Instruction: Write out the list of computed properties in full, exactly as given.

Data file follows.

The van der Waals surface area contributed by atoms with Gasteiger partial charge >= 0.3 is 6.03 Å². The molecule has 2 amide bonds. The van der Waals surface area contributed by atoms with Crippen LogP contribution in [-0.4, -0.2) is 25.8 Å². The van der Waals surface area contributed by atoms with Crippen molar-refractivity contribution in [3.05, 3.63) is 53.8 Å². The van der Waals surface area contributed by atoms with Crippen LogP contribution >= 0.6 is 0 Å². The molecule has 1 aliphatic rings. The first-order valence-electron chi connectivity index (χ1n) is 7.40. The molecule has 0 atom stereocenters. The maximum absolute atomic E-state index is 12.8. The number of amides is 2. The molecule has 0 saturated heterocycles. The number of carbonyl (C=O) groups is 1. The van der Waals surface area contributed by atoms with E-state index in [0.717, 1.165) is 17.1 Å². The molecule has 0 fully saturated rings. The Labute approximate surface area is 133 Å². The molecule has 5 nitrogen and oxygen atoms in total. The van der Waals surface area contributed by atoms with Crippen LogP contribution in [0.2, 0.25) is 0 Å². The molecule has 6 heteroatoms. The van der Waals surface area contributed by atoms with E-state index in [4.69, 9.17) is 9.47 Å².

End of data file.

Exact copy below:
The van der Waals surface area contributed by atoms with Gasteiger partial charge >= 0.3 is 6.03 Å². The molecule has 2 amide bonds. The van der Waals surface area contributed by atoms with Crippen LogP contribution in [-0.4, -0.2) is 25.8 Å². The van der Waals surface area contributed by atoms with Crippen molar-refractivity contribution in [3.05, 3.63) is 53.8 Å². The van der Waals surface area contributed by atoms with Crippen LogP contribution >= 0.6 is 0 Å². The molecule has 1 aliphatic rings. The first-order valence-electron chi connectivity index (χ1n) is 7.40. The molecule has 0 atom stereocenters. The maximum absolute atomic E-state index is 12.8. The number of amides is 2. The molecule has 0 saturated heterocycles. The number of carbonyl (C=O) groups is 1. The van der Waals surface area contributed by atoms with E-state index in [0.717, 1.165) is 17.1 Å². The molecule has 0 fully saturated rings. The Labute approximate surface area is 133 Å². The molecule has 5 nitrogen and oxygen atoms in total. The van der Waals surface area contributed by atoms with Crippen LogP contribution in [0.2, 0.25) is 0 Å². The molecule has 6 heteroatoms. The van der Waals surface area contributed by atoms with E-state index in [4.69, 9.17) is 9.47 Å².